• Entity Framework 4.0.  LINQ is the technology I love to hate.  I have gone into so many Brownfield applications where LINQ has been ignorantly spread throughout the site and dragged down the performance, and the project separation considerably.  I saw a client once where one page was generating 50,000 database calls due to LINQ traversal within a repeater.  However, using EF4 and T4 templates, I am able to control exactly how I want my objects represented and avoid these pitfalls.  In particular, I do not represent any foreign key relationships in LINQ and I bind them to POCO in a separate web project.  This allows my web layer to have no project reference to my data layer, and forces my developers to explicitly call the logic/service layers every time they want some data.  It also allows me to cache the objects later, as they are not data-bound.
  • Memcached.  Actually, I didn’t put this in (only 24 hours remember), I just left a gap for it.  But I couldn’t have done it without Unity and the EF4 POCO model.

So, using these, I was able to give myself a 200 hour head start on research and implementation for a top-notch and highly scalable architecture.  I also knew it was bug-free (or close to it) and worked in real-world conditions, due to its recent implementation on

The final thing I had to design was the front-end.  In particular, I wanted to use the same code for all three platforms – iPhone, Facebook and the regular website.

Friday, 2pm – generalizing the front-end for multiple platforms

Thank you so much iPhone for supporting HTML5 and proper web standards.  Because of this, I was able to build my HTML in exactly the same way as I would for a normal website.  And because Facebook Apps are in fact regular websites in iframes, I was able to use HTML for that too.

Building an iPhone application in HTML is not as good as building a regular embedded app in iOS.  I know that.  I also knew I had 24 hours and it simply wasn’t feasible (also I can’t code iOS.  Also, I don’t own a Mac to develop on).  We figured that if the application proved popular, we could build an app later – hell, it might even be a way to monetize it.

As it turns out though, this design decision had a number of other benefits:

  • people could access it immediately when they were out and about (they didn’t have to go to the AppStore first)
  • we could focus our marketing solely on the website URL
  • there was a possibility that other mobile platforms like Android could use it (as it turns it, it doesn’t work on Android, but I’ve been too busy scrambling with other things to work out why.  I’ll bet it’s simple though)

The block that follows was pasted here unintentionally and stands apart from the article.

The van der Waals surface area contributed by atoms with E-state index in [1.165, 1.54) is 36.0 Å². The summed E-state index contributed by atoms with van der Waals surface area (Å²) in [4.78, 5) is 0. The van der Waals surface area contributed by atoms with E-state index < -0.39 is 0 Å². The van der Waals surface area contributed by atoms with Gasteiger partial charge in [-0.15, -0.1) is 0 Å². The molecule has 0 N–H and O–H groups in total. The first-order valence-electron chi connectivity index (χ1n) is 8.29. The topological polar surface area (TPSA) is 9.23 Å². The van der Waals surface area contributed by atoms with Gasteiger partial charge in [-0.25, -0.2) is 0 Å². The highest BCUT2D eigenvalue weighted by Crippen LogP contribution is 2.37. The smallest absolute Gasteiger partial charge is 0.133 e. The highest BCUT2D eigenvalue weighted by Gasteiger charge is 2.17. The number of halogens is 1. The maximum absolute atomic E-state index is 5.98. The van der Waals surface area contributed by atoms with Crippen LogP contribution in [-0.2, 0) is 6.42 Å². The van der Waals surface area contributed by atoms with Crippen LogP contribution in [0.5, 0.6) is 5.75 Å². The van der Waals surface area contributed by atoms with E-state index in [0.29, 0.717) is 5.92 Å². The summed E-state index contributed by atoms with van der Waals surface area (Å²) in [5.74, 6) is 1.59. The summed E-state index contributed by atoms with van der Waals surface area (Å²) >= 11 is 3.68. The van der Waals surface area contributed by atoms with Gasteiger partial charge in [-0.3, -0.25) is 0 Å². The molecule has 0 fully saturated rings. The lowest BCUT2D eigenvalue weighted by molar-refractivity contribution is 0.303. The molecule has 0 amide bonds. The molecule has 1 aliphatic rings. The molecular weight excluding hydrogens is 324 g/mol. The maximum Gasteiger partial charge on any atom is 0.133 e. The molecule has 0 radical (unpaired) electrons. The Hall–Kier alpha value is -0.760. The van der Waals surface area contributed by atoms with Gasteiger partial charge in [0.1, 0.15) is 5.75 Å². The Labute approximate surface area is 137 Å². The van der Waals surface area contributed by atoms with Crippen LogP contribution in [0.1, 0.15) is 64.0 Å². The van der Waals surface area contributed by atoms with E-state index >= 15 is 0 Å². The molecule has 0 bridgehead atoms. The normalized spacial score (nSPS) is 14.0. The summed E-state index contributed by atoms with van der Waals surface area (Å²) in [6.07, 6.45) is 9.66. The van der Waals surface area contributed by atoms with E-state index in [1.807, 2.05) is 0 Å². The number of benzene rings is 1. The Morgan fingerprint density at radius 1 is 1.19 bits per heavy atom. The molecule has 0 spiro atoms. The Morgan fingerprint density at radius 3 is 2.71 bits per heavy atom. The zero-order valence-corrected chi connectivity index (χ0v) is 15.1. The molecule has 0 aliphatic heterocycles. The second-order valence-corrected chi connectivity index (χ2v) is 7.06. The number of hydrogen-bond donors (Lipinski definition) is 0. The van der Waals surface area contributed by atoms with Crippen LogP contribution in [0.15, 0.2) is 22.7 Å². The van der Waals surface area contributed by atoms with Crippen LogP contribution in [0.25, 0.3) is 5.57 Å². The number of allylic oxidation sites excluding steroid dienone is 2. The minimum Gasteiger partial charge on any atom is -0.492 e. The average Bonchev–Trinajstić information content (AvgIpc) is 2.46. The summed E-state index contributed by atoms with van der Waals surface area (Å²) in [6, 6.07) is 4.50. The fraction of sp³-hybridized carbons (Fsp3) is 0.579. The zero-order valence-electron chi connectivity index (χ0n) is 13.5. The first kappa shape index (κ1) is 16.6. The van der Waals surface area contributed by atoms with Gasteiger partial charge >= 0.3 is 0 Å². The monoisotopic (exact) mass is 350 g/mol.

• I’ve already used for another client so I figured this might be a good stepping stone to a full-blown app one day.

Of course, the three platforms have different form factors and so the final thing I had to do was switch in CSS styles to adjust widths, graphics etc depending on whether an iPhone was viewing the site or Facebook was.

Friday, 2:01pm – hacking in the style sheets

I’m pretty sure that HTML5 lets you switch in style sheets based on meta tags and media flags, but I didn’t have time to work all that out when I knew I could just do this:

/// <summary>
/// Detects current device (eg iphone) and overrides styles)
/// </summary>
private void InjectStylesForCurrentDevice()
var html = "";
if (Request.Browser.MobileDeviceModel == "IPhone" || FindFish.Common.Configuration.Current.IsDeveloperMode)
html = @"
<link rel='stylesheet' type='text/css' href='" + Library.GetFullUrl("~/include/css/theme/iphone.css") + @"'/>
<meta name='viewport' content='initial-scale=1.0, user-scalable=no' />
<meta name='apple-mobile-web-app-status-bar-style' content='black' />
<link rel='apple-touch-icon' href='" + Library.GetFullUrl("~/include/img/iphone_touch_icon.jpg") + @"'/>
<link rel='apple-touch-startup-image' href='" + Library.GetFullUrl("~/include/img/iphone_startup.jpg") + @"' />
if (html != "") this.PHExtraHeaderContent.Controls.Add(new LiteralControl(html));

It’s crude, it’s not testable, but it worked in about 10 minutes.

Friday 3:00pm – meanwhile on the other side of the office…

James, isn’t a developer which is great because for every hour I was developing, James was marketing.  He started withhalf a dozen press releases, each subtly worded to target the audience, and moved on to what is probably the crustiest promotional video every made.

I can’t code for hours on end like I used to do when I was young.  So every hour or so I’d walk over and annoy James.  This kept us talking and enthusiastic and helped us keep up to date on where we were going.

I say it again – what good is a cool application (including auto-focusing form fields!) if nobody is there to see it.  Having such a dedicated marketing effort was (and continues to be) the most important contributor to our success.  (James, do you have anything nice to say about all my development?)

Friday, 4:00pm – the map

Having solved the platform targeting, there was one other ‘unknown’ that I needed to solve before I could be 100% that our application would work – how to present the data.  I’ve used Google Maps extensively for Knowhere so I knew I could get it okay, but I wanted a bit more:

  • slick when used on an iPhone, just like the built-in Google Maps application
  • upgraded to the v3 API.  I had only used v2 before.
  • animations and graphics.  If not now, then at least the possibility later.

As an aside, I didn’t even consider Microsoft Maps or anybody else.  Google is awesome and I have used it before so it was a no brainer.

Fortunately for me, the Google Maps API v3 has been extensively rebuilt with a particular focus on mobile devices.  And to my delight, it supported the ‘pinch’ feature on the iPhone!